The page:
Review: Behemoth – Grom (2023 Re-Issue)


As you would and expect Behemoth 2023 are a different beast from young pups with attitude, ability and angst of 27 years ago.  All of the attitude, ability and angst is still firmly in place but is now surrounded by a more complete aural and visual experience than in the mid 1990’s.  Like all great bands they have progressed and developed their sound, songwriting and theatrics to become one of the most complete bands in music.

Listening back to Grom, not something I have done for a while, it is clear to see what talent the triumvirate of terror then had, albeit only leader Nergal remains from that line-up, as drummer Baal Ravenlock and bassist Les moved on, the former in the mid 1990’s and Les a couple of years later.  The modern incarnation sees Inferno keeping the beat with the rhythmic slaps provided by Orion, both of whom have now been in the band for twenty years or more solidifying a line-up that went through many changes in their formative years but have benefitted hugely from the stable trio that now exists.

The original has been reviewed so many times that it is not really worth adding commentary to the original eight tracks other than to say it is essential listening for any lover of the second wave of Scandinavian black metal.

In terms of bonus material there is plenty for you to get excited about across the physical formats which include bonus audio and booklets containing exclusive archival content. Rare bonus material contains cover versions, rehearsals, and live tracks.

Of the extra material that yours truly has access to then the two rehearsals tracks of “Rising Proudly Towards The Sky” and “Dragon’s Lair” both from 1995 are interesting and rare opportunities to hear the band working through ideas that are yet to be fully realised.  Both are instrumental and differs in a number of ways from what would appear on the album.  The quality of the recordings is obviously fairly low by modern standards but nevertheless provide a good addition.  Likewise the sound quality is lower than one would like on two live tracks taken from a show on the Pagan Triumph Tour in the Netherlands in 1996.  That said, it is still good to hear “The Dark Forest” and “Spellcraft and Heathendom” live from that era.  There is a third live track from the more recent 2021 XXX Years ov Blasphemy tour in their native Poland.  A blistering performance of “Lasy Pomorza” is a great reminder of the band’s power.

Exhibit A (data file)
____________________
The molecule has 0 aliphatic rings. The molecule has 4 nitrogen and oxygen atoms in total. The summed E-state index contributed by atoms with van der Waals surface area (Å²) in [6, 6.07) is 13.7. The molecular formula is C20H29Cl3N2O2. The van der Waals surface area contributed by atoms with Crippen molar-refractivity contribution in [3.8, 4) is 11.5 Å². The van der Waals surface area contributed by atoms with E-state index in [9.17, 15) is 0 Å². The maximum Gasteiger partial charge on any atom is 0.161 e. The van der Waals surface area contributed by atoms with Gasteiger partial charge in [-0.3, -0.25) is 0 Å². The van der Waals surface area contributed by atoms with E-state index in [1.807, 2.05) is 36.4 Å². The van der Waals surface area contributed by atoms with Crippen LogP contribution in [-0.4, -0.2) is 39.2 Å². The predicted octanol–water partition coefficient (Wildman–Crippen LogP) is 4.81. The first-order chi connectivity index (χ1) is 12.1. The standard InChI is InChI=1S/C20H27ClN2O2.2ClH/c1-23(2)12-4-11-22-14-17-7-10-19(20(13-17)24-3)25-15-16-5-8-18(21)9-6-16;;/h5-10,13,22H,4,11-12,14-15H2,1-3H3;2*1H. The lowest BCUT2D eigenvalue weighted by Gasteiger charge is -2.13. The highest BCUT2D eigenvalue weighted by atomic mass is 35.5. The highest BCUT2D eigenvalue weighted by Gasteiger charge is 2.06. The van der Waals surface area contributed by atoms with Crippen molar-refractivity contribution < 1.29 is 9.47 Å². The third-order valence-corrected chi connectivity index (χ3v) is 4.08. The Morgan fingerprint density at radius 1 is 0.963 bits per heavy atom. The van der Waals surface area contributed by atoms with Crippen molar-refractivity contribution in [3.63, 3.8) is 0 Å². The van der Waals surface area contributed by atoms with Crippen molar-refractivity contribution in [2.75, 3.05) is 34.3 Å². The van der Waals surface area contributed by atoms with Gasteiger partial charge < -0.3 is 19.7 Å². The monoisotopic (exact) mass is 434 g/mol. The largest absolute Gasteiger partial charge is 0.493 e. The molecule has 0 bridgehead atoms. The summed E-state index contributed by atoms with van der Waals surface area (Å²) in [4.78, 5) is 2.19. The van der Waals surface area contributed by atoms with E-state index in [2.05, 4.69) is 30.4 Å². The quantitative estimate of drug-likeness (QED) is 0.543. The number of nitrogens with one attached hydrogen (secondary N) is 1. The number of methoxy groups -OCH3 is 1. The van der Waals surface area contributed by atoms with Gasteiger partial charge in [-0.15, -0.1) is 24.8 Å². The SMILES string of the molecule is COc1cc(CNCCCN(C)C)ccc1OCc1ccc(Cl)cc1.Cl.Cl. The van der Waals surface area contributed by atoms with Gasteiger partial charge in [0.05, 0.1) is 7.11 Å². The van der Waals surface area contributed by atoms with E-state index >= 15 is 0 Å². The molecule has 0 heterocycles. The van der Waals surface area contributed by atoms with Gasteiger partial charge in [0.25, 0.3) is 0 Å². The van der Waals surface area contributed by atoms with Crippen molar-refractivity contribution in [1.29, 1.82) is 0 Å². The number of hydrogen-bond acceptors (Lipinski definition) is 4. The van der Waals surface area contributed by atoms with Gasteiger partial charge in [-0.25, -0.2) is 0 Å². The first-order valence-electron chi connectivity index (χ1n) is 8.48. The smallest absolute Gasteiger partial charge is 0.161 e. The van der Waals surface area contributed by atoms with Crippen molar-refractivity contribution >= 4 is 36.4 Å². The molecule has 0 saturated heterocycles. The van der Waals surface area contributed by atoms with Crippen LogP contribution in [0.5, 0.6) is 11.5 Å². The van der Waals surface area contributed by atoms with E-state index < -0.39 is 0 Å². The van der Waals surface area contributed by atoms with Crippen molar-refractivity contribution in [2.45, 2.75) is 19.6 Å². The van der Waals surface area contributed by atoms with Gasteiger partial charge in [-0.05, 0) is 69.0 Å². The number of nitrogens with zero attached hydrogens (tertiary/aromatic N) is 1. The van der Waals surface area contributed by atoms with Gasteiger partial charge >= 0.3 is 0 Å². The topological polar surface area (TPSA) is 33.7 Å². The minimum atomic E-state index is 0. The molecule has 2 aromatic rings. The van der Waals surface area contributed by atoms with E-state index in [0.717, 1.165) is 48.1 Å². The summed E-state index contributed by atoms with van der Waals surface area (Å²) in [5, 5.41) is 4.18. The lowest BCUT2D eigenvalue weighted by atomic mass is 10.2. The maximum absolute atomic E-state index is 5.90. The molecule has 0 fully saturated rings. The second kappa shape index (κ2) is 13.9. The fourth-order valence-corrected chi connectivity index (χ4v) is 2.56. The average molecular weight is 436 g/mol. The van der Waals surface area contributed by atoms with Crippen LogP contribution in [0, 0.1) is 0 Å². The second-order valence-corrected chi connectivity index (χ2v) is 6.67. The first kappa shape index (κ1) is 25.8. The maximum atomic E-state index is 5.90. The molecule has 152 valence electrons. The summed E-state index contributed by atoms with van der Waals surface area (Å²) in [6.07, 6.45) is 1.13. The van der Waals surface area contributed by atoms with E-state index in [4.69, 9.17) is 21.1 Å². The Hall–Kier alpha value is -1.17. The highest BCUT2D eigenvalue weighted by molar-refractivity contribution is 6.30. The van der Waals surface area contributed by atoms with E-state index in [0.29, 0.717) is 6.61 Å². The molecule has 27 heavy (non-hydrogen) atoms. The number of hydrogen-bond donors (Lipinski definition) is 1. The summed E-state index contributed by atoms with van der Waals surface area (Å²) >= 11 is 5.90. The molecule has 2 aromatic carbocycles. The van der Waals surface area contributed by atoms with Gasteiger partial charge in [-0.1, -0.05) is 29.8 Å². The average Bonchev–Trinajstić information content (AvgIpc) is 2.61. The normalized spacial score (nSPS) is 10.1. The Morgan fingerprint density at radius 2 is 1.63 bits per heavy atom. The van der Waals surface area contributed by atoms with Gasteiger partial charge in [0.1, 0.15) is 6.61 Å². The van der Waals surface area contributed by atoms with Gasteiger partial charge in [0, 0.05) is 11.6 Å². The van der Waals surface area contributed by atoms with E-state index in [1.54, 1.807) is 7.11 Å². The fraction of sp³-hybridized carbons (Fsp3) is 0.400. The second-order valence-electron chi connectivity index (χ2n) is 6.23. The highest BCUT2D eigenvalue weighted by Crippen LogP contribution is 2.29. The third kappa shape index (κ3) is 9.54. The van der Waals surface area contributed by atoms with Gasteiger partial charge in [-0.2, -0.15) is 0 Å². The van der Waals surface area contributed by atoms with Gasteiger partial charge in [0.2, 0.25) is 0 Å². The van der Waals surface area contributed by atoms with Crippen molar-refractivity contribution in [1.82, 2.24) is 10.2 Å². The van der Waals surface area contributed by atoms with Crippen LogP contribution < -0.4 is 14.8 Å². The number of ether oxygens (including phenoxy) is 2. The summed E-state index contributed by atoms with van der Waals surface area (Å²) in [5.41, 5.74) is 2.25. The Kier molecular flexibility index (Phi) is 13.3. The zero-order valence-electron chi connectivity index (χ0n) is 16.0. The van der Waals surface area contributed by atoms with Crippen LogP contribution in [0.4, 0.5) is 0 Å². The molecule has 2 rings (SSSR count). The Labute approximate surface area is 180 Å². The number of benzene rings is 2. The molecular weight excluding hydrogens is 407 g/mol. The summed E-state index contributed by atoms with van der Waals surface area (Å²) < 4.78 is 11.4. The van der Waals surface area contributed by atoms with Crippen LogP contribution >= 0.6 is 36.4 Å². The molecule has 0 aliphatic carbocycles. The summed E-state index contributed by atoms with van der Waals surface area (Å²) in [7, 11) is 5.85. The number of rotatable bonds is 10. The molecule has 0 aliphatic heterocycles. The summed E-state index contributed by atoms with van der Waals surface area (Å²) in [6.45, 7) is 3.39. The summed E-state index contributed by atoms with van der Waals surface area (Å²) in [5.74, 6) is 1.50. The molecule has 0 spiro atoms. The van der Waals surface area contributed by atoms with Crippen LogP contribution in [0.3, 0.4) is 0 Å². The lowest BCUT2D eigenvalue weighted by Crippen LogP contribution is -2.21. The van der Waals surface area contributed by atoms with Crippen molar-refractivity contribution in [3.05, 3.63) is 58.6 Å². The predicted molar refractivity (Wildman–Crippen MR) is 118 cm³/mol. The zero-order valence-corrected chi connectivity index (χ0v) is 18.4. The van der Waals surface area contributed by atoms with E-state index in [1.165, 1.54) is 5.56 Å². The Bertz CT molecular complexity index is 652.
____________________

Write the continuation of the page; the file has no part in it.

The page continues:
It is the three previously tough to track down cover versions that might steal some of the glory.  A grinding cover of Mayhem’s “Freezing Moon” paves the way for Destruction’s teutonic “Total Desaster” is delivered with black metal swagger and a roaring ferocity that almost makes it feel like a classic black metal original.  The final cover is in tribute to one of their homeland’s most celebrated artists Kat.  Their take on “Ostatni Tabor” is again more in-keeping with the Nordic underworld rather than the heavy metal original.

Grom is rightly regarded as an extremely strong early album from the band and

Since its release it is considered to be one of the band’s most diverse albums in the band’s career featuring keyboards, female vocals and an exciting mix of Nordic blackened thrash that has since become the band’s trademark. This re-issue certainly shows that the music has stood the test of time and is worthy of a sonic boost.

Donnie’s Rating: 9/10

Grom is out now in various formats including Digital, 2 CD media book, and a gatefold 2 LP via Metal Blade Records.

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